I start the day with making a plan, what I want achieve by the end of the day and how I want to divide up my time. Since I am currently dipping my toes into many new ventures, it’s easy to get distracted between tasks and switch in between, consequently wasting time.
So if I dedicate two hours to Spanish study, I close down my emails, put some Spanish music on in the background and switch off my phone so that I can concentrate on that task. If I am studying for the course, I indicate which modules I want to complete within the time frame.
If I need a mini-break, I will spend time on vegetarian recipe websites and pasta from scratch blogs to get inspiration for dinner. I have bolted a boxing bag into the roof of my garage so will always include a workout at some point during the day.
3) Does your current role allow for flexible or remote working? If so, how does that fit into your life and routine?
Not working full time during this unusual situation the world is in can at times be hard. You have to be extremely self disciplined to ensure you are being productive, broadening your skill set and not being lazy.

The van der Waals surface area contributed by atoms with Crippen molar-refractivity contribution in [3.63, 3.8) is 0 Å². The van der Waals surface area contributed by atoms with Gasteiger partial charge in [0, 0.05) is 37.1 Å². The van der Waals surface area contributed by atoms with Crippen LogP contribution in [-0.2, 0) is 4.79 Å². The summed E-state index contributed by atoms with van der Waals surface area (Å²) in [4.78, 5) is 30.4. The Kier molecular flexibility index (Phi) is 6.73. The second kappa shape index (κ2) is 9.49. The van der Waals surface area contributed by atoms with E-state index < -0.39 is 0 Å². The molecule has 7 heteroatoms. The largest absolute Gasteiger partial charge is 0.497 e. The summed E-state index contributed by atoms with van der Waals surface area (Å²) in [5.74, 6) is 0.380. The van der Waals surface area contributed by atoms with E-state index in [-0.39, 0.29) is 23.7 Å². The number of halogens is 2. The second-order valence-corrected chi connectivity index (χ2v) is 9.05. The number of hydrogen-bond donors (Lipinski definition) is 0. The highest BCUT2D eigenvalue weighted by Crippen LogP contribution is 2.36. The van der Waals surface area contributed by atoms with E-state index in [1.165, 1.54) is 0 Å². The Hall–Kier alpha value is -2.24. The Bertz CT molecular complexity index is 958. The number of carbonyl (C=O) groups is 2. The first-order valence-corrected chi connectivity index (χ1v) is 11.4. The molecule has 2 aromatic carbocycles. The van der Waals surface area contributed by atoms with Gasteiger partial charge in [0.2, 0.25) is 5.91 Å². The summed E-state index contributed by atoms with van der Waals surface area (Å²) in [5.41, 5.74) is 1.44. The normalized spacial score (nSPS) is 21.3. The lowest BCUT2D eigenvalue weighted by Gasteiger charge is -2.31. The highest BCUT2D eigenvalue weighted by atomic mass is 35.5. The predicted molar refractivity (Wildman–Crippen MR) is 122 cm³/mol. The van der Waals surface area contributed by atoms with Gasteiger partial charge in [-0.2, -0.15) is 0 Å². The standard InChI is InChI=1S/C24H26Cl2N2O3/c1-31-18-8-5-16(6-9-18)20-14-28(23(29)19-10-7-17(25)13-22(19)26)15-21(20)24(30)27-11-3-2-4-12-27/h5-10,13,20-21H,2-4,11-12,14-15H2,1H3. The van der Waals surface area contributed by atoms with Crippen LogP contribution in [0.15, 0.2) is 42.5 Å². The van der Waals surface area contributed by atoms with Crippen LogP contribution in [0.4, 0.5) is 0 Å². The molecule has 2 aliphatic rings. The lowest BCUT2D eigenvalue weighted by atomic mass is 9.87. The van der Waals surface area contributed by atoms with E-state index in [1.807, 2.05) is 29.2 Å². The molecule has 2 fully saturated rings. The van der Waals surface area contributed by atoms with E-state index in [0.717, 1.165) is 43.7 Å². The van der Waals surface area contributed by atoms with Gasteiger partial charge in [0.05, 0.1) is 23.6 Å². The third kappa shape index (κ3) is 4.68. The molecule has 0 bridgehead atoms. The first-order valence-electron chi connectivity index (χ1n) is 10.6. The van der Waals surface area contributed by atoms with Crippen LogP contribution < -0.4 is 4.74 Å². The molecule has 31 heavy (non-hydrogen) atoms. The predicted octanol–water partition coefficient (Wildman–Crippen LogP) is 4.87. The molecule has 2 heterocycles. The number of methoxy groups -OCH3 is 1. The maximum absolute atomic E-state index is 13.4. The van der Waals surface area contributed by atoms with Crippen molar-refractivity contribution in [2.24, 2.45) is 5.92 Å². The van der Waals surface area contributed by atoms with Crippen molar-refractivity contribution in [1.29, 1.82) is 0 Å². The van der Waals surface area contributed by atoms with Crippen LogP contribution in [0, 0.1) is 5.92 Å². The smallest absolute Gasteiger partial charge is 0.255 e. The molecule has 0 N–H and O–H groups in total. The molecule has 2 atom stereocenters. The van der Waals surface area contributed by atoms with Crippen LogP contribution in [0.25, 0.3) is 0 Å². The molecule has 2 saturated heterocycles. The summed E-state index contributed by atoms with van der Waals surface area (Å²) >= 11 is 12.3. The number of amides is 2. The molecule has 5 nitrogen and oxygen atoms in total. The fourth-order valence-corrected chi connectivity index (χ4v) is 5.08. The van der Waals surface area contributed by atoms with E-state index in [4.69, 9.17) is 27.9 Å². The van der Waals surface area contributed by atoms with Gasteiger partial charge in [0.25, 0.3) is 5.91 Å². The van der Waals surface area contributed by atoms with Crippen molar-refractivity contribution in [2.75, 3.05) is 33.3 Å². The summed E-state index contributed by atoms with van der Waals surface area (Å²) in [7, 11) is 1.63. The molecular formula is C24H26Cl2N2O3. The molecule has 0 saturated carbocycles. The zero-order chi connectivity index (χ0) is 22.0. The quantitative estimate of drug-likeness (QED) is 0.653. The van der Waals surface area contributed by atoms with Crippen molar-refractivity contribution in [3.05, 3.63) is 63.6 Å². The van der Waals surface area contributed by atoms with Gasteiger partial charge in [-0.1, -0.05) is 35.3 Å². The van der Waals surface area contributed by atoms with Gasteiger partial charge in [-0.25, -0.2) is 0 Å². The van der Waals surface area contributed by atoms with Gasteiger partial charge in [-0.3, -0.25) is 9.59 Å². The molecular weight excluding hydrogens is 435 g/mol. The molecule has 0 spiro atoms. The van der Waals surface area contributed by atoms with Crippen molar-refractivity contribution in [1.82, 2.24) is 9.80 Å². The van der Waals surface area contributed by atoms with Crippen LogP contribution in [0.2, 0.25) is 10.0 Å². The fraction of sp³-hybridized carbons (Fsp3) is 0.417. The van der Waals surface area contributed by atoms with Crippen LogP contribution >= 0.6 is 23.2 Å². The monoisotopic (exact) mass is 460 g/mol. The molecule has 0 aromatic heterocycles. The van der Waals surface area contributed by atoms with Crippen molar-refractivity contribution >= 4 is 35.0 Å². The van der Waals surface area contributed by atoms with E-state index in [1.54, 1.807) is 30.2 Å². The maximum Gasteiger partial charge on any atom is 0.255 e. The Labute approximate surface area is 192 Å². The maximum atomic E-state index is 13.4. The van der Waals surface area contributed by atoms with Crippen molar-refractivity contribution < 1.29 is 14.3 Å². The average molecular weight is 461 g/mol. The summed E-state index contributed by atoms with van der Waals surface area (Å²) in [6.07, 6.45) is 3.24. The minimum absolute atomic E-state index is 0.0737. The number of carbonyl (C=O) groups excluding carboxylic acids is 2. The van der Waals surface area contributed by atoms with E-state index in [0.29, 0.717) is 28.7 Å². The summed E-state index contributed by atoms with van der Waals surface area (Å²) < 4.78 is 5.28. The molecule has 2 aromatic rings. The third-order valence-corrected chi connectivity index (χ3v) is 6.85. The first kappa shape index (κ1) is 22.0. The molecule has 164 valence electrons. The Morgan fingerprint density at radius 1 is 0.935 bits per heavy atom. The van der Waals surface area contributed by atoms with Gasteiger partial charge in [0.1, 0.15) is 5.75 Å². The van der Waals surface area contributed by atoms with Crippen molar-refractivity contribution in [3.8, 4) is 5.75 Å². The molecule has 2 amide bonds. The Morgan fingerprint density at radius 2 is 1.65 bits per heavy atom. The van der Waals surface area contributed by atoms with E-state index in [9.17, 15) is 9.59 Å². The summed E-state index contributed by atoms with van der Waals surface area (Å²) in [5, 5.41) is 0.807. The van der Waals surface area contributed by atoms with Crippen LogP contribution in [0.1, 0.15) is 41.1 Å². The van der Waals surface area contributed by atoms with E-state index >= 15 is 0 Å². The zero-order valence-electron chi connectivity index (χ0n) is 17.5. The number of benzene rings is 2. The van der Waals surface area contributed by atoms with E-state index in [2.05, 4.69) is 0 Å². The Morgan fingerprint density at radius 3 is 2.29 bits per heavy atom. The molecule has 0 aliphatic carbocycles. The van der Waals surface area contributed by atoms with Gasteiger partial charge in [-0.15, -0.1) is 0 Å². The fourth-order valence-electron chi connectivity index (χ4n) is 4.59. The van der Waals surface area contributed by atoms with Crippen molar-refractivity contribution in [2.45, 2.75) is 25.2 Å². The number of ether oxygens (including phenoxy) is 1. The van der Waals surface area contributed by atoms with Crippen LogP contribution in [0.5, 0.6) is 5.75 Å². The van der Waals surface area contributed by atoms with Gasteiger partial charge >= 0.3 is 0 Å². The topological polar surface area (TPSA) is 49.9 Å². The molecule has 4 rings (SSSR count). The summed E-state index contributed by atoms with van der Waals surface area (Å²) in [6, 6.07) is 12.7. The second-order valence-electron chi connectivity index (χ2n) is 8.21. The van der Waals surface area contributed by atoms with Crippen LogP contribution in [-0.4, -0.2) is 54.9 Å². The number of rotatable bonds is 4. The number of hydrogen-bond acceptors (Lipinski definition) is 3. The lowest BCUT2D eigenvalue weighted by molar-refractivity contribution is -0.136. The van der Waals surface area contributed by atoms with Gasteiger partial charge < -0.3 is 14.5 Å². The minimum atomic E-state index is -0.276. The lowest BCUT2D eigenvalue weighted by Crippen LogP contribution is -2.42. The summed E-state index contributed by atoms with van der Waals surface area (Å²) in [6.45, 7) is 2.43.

When you don’t have a boss, a client or a deadline holding you accountable, it’s really easy to make excuses for not completing tasks. I’ve spoken to a lot of my friends in the Events world who are currently going through similar circumstances as me and they are all handling it in different ways.
I mean, who doesn’t love the occasional day time Tiger King binge or spending an entire day collating the best coronavirus memes, but that gets old really quickly for me and I want to ensure I have something to show for this time.
I don’t think many of us would have these circumstance before, of all this gifted free, uninterrupted time to do with it what you want. This is definitely a sink or swim situation and I most certainly want to be a swimmer.
4) What does work-life balance mean to you and how do you work to achieve that goal?
In most professions, but especially events, there is always time sacrifices you will need to make if you want to succeed.
The lead up to an event, travelling for site inspections, meetings and onsite requirements and the constant extinguishing of fires that are guaranteed to pop up – it’s impossible to not work some late nights and weekends.